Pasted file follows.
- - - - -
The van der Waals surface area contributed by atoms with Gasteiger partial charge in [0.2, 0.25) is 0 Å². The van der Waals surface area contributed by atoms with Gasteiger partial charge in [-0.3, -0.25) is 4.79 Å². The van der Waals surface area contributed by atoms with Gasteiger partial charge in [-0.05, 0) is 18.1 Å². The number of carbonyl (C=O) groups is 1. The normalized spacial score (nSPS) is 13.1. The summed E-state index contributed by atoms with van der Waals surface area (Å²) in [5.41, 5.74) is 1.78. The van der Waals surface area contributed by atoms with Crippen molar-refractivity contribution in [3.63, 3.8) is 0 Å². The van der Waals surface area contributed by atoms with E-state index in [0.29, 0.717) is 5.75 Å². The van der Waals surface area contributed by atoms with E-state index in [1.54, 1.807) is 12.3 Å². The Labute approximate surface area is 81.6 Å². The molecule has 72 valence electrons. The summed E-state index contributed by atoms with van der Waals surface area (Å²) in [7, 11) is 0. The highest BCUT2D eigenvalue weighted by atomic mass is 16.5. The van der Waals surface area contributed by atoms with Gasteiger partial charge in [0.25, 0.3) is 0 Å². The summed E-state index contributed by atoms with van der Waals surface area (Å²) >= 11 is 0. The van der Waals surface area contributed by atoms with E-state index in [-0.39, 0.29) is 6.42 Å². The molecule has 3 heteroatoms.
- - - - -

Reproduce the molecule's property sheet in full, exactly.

The van der Waals surface area contributed by atoms with Gasteiger partial charge in [0.2, 0.25) is 0 Å². The van der Waals surface area contributed by atoms with Gasteiger partial charge in [-0.3, -0.25) is 4.79 Å². The van der Waals surface area contributed by atoms with Gasteiger partial charge in [-0.05, 0) is 18.1 Å². The number of carbonyl (C=O) groups is 1. The normalized spacial score (nSPS) is 13.1. The summed E-state index contributed by atoms with van der Waals surface area (Å²) in [5.41, 5.74) is 1.78. The van der Waals surface area contributed by atoms with Crippen molar-refractivity contribution in [3.63, 3.8) is 0 Å². The van der Waals surface area contributed by atoms with E-state index in [0.29, 0.717) is 5.75 Å². The van der Waals surface area contributed by atoms with E-state index in [1.54, 1.807) is 12.3 Å². The Labute approximate surface area is 81.6 Å². The molecule has 72 valence electrons. The summed E-state index contributed by atoms with van der Waals surface area (Å²) in [7, 11) is 0. The highest BCUT2D eigenvalue weighted by atomic mass is 16.5. The van der Waals surface area contributed by atoms with Gasteiger partial charge in [0.25, 0.3) is 0 Å². The summed E-state index contributed by atoms with van der Waals surface area (Å²) >= 11 is 0. The van der Waals surface area contributed by atoms with E-state index in [-0.39, 0.29) is 6.42 Å². The molecule has 3 heteroatoms.